After Shorty’s passing, in 2016, Shirley and Tyrel live up there alone. Oh they have neighbors, down the mountain, and Tyrel’s mom lives not too far away, but in town. Shirley and Tyrell just like living in the wilderness far from civilization. I really don’t think Shirley will ever leave her mountain. The views up there are breathtaking, and she gets to see lots of wild animals. Nevertheless, winter can be long and lonely. There are times when getting off the mountain just isn’t going to happen, because the snow is too deep. They have to have enough food to last for a very long time, because running out of food would be bad. There is a well, so water is not a problem, and they use a generator for electricity, so they do have to have enough fuel to run that. Still, summer will come around again, and everything is renewed.

These days, more and more people are living off the grid. It has become almost “fashionable” for people to get away from the city and all of its ties to utilities, phones, and water. With cell phones, people can still be connected to a degree, if they choose to be, but they can also shut it off when they don’t want to be connected. I think Shirley likes to be disconnected sometimes. It gives her time with her own thoughts. Being a modern day pioneer woman is not a way of life for the faint of heart. A person has to be comfortable in their own company. I don’t know if it would be something I could handle, but Shirley has done well with it, and I commend her for it. Today is Shirley’s birthday. Happy birthday Shirley!! Have a great day!! We love you!!

Shoichi YokoiThese days, lots of people have considered living off the grid. It’s almost the latest thing. Most of them really just want to do away with the bills that go along with being on the grid…water, electric, gas etc, but some of them are really wanting to lead a disconnected life. They want to shut off the phone, television, and computer, and just enjoy nature. To me, that sounds like fun for about a day…but then I am more a child of the age of technology than even my kids and grandkids are sometimes, and that’s saying something, because they are technological people, in one way or another. I have to wonder how the off the grid people would feel about it, if they had been Shoichi Yokoi.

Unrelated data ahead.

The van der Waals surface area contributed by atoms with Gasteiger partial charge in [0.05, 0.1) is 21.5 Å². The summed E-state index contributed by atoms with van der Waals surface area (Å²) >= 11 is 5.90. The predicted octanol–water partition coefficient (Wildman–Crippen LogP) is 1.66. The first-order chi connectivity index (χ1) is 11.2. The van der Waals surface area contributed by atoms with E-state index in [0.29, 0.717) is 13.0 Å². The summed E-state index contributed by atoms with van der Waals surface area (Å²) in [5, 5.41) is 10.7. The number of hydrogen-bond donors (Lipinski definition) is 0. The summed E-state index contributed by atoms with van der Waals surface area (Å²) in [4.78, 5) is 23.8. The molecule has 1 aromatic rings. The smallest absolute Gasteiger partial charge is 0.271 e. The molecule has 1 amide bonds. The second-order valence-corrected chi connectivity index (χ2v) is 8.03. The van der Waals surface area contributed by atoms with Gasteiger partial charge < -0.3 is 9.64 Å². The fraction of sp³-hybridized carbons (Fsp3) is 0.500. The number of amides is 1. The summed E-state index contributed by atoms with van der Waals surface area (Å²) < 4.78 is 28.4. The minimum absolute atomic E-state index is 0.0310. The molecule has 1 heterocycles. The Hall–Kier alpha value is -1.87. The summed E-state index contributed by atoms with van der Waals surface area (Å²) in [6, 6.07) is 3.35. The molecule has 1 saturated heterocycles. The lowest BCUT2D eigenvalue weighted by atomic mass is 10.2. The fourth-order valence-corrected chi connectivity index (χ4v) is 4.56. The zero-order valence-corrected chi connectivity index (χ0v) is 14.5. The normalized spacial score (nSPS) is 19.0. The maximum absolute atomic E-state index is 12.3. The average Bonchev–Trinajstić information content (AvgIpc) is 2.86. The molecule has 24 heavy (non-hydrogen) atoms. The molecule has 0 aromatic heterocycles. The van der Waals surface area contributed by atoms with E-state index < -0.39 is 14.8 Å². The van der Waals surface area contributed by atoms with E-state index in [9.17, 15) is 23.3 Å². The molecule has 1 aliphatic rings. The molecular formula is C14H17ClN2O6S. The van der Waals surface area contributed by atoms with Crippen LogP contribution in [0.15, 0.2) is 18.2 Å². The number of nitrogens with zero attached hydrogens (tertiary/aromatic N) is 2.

At this point, I’m sure that you are wondering who Shoichi Yokoi is and what was going on with him that made him such an off the grid type, so I’ll tell you. Shoichi Yokoi was a Japanese sergeant, from World War II. Shoichi was stationed on Guam, which had become a United States territory in 1898. In 1941, during World War II, the Japanese attacked Guam and captured it. The 200 square mile island, located in the western Pacific Ocean remained in Japanese Hands for three years. Then, the United States attacked and retook the island. As the Japanese forces retreated and surrendered, Yokoi made the decision not to surrender, and he went into hiding in the Jungle. He dug a tunnel, that would be his home while he was in hiding. Yokoi, who had been a tailor’s apprentice before being drafted in 1941, made clothing from the fibers of wild hibiscus plants and survived on a diet of coconuts, breadfruit, papayas, snails, eels and rats. “We Japanese soldiers were told to prefer death to the disgrace of getting captured alive.” While living in the jungle, Yokoi carved survival tools and for the next three decades waited for the return of the Japanese and his next orders…three decades!!!

Somehow, this man was so far off the grid that he had no idea what was going on in the world for almost three decades, and he assumed that World War II was still going on. He spoke to no one. He hid from anyone who might have come near him. Then, he slipped up…a good thing, as it would turn out to be. After 28 years of hiding in the jungles of Guam, local farmers discovered Shoichi Yokoi hiding in the jungle. I’m sure he was totally shocked to find out that he was the only one in the world still fighting World War II!! After he was discovered on January 24, 1972, he was finally discharged and sent home to Japan, where he was hailed as a national hero. I guess Shoichi must have grown to love Guam, because when he married, he and his new bride Shoichi Yokoi home on GuamGuamreturned to Guam for their honeymoon. Shoichi went on to live a long life, and passed away on September 22, 1997 at the age of 82. The people of Guam and the governments of the United States and Japan must have though that his story was so amazing that his handcrafted survival tools and threadbare uniform are now on display in the Guam Museum in Agana. Shoichi might have been an enemy of the United States, but I can’t help but think that he must have been a very faithful soldier, to have held out that long.